The calendar is always full of activities. Some for school that we can't avoid. Choir concerts, family nights, informational meetings. Some for adoptive purposes, likewise, that we can't avoid. Post-adoption paperwork. Immigration appointments. Applying for and waiting on a social security card. Post-placement visits, dates, and reports to keep up with. Some for church that are necessary for spiritual growth, like guys' camping trips, ladies' Bible study, home groups, etc. Others are beneficial and good, but need to be chosen based on what else has already filled the calendar. I had to swallow the fact that I can't teach a ten week Bible study, have two boys in soccer, keep up with school activities in three different schools, and still be able to attend my monthly writer's group. I hate missing it, but I also hate feeling pulled in so many directions at once that I no longer feel a passion for any of them.
There's a writer's conference coming up at the end of the month right here in Fort Worth taught by my friend from writer's group, Mary DeMuth, specifically on self-publishing your book. I know it's exactly what I need at this time so I can make sure I take the right steps to publish my second book, (truly the guidance I've been looking for), but for now it's just a maybe, a possibility. I can't add another thing to the calendar at the moment.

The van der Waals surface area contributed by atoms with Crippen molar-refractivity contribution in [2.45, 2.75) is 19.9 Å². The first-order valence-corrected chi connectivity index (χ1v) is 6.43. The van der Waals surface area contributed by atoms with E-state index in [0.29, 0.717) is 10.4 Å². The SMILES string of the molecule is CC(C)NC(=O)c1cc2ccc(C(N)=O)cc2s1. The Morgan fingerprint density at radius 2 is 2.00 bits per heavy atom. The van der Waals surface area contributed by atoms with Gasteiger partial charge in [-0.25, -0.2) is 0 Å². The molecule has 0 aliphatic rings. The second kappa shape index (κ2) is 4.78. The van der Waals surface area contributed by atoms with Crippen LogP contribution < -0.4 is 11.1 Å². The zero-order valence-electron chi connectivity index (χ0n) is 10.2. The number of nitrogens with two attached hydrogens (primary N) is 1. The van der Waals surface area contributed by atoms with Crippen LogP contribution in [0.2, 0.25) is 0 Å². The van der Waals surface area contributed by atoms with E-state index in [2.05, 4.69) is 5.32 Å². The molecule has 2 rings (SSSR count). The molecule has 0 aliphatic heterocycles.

So, in a nutshell, this is my biggest struggle as a new adoptive mother. Managing a schedule with a new one added. Prioritizing and remembering what message my choice of activities sends to my children. Letting go of the high expectations I set for myself. Accepting that 100% participation is not required. I even had to ask for help with Bible study one night because I felt ill and overwhelmed.
I haven't gotten it all figured out--what I should say yes to and what it's okay to say no to. It's a daily, weekly struggle. When is it time to step back in order to rest and regroup and when is it time to seize the opportunity in front of me before it slips away? (Had I given in to feeling overwhelmed a few weeks ago, I never would have gotten the chance to meet Jennifer Rothschild and Stormie Omartian, to catch up with old friends at a book signing in Indiana, to see my grandparents again after probably seven years, to meet my niece and nephew on Mike's side of the family and hang out with my sweet sisters-in-law.)
There you have it, from my heart. I like to share all the fun and positive stuff on here, but if you are a reader because we share the adoption journey together, then here's one of those honest posts that lets you know some of the struggles in the journey, too.
(Sigh... I told David I just wanted to finish up this blog entry quickly before I went in to read with him tonight since I've been attempting to write it for a week now. I clicked save and just now found him sound asleep. Let. the. guilt. go...)
- I am a wife, daughter, mother, bilingual teacher, poet, author, women's Bible study teacher, world traveler, orphan advocate, and an adoptive mother. Our adoption journey has been filled with a lot of hurt and loss, along with even more hope, grace, and healing. Through it we have experienced more of God than we ever bargained for and have watched Him miraculously redeem our story when we surrendered all the broken pieces to Him.